US 5474792 A
A gasified coffee glass is disclosed which is prepared by forming a mixture containing 3% to 12% water and about 88 to 97% total coffee derived solids, heating the mixture, injecting a gas into the mixture and mixing to form a uniform mixture, forcing the mixture through an orifice, and cooling the mixture to form a gasified coffee glass resembling dry soluble coffee or roasted and ground coffee or other novel gasified coffee products.
1. A method of forming a coffee glass product comprising:
(a) forming a mixture of from 88% to 97% soluble, total coffee derived solids, 3% to 12% water, and up to 5% by weight, based on the weight of the coffee solids, of a food grade foaming agent;
(b) adjusting the mixture temperature to 60 form a melt;
(c) effecting foaming of said foaming agent to gasify said melt in a confined area to form a soft, homogeneous, gasified melt in a hot, confined state;
(d) forcing the gasified melt under pressure through an orifice to shape the gasified melt;
(e) rapidly cooling the gasified melt leaving the orifice to form a gasified homogeneous coffee glass; and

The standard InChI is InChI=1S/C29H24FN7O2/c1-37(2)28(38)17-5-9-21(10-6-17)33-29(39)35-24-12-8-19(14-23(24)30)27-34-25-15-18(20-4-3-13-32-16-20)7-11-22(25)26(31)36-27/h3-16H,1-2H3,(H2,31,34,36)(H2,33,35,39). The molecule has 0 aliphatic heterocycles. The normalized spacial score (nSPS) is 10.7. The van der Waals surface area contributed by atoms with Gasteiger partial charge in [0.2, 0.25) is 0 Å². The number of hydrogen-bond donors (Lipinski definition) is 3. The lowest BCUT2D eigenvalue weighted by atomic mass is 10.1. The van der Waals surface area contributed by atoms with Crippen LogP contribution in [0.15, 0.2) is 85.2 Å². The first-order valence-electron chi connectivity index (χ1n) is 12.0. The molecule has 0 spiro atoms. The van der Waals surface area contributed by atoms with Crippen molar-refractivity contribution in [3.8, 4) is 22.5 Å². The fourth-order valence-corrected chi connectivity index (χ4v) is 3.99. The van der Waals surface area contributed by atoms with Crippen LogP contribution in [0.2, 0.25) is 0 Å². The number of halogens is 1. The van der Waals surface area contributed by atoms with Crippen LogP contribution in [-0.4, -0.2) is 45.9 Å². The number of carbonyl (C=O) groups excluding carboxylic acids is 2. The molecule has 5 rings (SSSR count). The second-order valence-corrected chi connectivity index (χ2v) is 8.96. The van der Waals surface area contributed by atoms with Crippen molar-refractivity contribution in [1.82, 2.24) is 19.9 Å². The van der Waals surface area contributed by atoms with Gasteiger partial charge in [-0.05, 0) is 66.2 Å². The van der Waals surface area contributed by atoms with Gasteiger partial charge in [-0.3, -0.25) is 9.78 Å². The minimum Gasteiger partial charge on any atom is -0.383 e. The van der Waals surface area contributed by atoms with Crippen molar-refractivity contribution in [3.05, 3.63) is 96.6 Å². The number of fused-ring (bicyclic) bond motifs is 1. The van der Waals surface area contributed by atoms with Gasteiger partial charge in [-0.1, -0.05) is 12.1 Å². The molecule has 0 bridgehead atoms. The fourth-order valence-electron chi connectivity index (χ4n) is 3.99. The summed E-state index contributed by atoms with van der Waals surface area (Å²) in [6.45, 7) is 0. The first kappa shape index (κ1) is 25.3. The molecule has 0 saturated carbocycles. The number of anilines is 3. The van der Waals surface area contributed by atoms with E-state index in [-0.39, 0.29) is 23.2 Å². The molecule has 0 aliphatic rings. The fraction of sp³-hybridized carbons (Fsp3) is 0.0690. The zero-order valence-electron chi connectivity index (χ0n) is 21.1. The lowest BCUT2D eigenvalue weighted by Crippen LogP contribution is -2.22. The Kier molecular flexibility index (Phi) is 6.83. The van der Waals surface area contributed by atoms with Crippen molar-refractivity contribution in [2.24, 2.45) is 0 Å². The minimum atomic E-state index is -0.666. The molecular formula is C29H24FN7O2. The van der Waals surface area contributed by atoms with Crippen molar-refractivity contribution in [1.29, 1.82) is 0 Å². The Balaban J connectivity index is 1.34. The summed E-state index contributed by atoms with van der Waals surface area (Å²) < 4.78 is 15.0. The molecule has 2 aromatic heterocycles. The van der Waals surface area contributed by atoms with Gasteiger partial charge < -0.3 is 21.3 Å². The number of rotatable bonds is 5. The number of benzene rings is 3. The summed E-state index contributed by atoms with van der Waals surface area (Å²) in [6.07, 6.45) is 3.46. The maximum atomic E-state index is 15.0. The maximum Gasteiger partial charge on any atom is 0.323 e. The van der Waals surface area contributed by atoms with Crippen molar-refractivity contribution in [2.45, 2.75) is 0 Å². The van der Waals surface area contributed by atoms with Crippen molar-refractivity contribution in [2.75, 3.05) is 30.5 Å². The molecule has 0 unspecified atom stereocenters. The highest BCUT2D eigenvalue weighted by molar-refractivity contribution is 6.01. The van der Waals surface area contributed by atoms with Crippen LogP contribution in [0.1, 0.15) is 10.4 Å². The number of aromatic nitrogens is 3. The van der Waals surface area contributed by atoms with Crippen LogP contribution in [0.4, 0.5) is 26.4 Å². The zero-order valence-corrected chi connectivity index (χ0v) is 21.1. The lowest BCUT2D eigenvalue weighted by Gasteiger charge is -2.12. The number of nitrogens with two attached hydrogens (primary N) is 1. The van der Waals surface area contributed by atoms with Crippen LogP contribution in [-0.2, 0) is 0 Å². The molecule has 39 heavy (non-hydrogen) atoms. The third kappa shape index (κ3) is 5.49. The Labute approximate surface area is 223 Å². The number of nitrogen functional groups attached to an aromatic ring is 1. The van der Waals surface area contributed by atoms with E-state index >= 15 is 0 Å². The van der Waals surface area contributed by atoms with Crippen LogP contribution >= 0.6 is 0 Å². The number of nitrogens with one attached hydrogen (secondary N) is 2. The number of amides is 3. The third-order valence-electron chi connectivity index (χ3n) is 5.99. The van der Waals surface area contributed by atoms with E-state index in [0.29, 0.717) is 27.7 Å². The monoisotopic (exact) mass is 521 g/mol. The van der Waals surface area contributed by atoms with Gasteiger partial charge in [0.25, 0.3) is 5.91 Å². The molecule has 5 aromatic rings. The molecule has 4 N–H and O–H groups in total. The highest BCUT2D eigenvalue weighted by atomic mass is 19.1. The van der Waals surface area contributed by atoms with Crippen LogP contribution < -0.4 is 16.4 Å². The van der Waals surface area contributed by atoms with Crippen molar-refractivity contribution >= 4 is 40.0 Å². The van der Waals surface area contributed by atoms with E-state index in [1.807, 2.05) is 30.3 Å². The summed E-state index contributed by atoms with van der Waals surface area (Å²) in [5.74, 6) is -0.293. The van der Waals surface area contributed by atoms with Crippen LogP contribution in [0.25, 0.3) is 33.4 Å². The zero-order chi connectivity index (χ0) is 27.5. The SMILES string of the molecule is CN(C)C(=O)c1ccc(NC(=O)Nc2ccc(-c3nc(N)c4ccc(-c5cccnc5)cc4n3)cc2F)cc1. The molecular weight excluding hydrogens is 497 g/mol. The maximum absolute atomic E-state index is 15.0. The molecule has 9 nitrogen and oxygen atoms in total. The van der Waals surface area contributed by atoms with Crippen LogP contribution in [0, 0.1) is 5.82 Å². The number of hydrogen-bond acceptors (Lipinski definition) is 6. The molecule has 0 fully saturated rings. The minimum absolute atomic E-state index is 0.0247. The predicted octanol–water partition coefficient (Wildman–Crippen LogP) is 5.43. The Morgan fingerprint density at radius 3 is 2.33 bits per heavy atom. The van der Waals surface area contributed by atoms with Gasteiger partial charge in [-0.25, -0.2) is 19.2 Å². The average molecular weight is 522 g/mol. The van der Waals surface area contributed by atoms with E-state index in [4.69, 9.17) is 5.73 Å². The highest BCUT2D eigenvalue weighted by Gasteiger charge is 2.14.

(f) recovering the gasified homogeneous gasified glass at a stable moisture content below 6%.
2. The method of claim 1 wherein the mixture contains 91% to about 96% coffee solids and about 4% to 9% water in step (a).
3. The method of claim 1 which further includes adding flavor and/or aroma prior to shaping the melt.
4. The method of claim 1 wherein the melt leaving the orifice is stretched while it is being rapidly cooled.
5. The method of claim 1 wherein the mixture is heated to 70 100
This application is a continuation-in-part of application Ser. No. 07/231,807, filed Aug. 12, 1988, now abandoned.
1. Technical Field
This invention relates to vegetable extracts, more specifically extracts of coffee and processes for producing such products. Coffee in the form of a high solids homogeneous melt is gasified, forced through an orifice and cooled to form a controlled light density coffee glass which when sized has the appearance of roasted and ground coffee, freeze-dried coffee or other useful appearances depending on the degree of gasification. The melt may be aromatized prior to formation of the desired shape. The product exiting the die may be stretched to control its final form. An object of this invention is to provide economical processes for shaping and preparing shelf-stable coffee products which have not suffered from heat damage and yet may be quickly reconstituted in hot water to yield coffee of excellent flavor and aroma. The process is particularly suitable for producing aromatized gasified coffee of controlled density and color which can be sized and dried to a stable condition without need for extensive freeze or spray drying. Such gasified soluble coffee glass can then be further treated, as by agglomeration, to form novel appearing products.
2. Prior Art